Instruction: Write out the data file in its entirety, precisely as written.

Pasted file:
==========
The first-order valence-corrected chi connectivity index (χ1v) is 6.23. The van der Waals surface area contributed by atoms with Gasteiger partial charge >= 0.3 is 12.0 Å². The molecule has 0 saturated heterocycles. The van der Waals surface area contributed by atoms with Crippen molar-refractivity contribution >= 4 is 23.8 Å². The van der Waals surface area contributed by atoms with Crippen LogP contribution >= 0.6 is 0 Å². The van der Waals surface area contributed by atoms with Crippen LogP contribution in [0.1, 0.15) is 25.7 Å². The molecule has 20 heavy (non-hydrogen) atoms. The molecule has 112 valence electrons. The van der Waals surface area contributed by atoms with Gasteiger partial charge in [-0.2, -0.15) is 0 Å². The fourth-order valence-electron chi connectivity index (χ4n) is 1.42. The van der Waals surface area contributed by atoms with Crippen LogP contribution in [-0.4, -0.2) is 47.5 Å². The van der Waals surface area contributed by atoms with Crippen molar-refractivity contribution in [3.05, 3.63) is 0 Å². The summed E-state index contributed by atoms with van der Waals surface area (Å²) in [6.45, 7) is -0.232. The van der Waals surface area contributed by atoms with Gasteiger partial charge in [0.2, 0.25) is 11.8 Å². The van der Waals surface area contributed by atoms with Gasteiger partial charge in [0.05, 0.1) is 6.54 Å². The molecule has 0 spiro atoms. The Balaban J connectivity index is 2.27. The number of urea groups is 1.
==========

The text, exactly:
The first-order valence-corrected chi connectivity index (χ1v) is 6.23. The van der Waals surface area contributed by atoms with Gasteiger partial charge >= 0.3 is 12.0 Å². The molecule has 0 saturated heterocycles. The van der Waals surface area contributed by atoms with Crippen molar-refractivity contribution >= 4 is 23.8 Å². The van der Waals surface area contributed by atoms with Crippen LogP contribution >= 0.6 is 0 Å². The van der Waals surface area contributed by atoms with Crippen LogP contribution in [0.1, 0.15) is 25.7 Å². The molecule has 20 heavy (non-hydrogen) atoms. The molecule has 112 valence electrons. The van der Waals surface area contributed by atoms with Gasteiger partial charge in [-0.2, -0.15) is 0 Å². The fourth-order valence-electron chi connectivity index (χ4n) is 1.42. The van der Waals surface area contributed by atoms with Crippen LogP contribution in [-0.4, -0.2) is 47.5 Å². The van der Waals surface area contributed by atoms with Crippen molar-refractivity contribution in [3.05, 3.63) is 0 Å². The summed E-state index contributed by atoms with van der Waals surface area (Å²) in [6.45, 7) is -0.232. The van der Waals surface area contributed by atoms with Gasteiger partial charge in [0.2, 0.25) is 11.8 Å². The van der Waals surface area contributed by atoms with Gasteiger partial charge in [0.05, 0.1) is 6.54 Å². The molecule has 0 spiro atoms. The Balaban J connectivity index is 2.27. The number of urea groups is 1.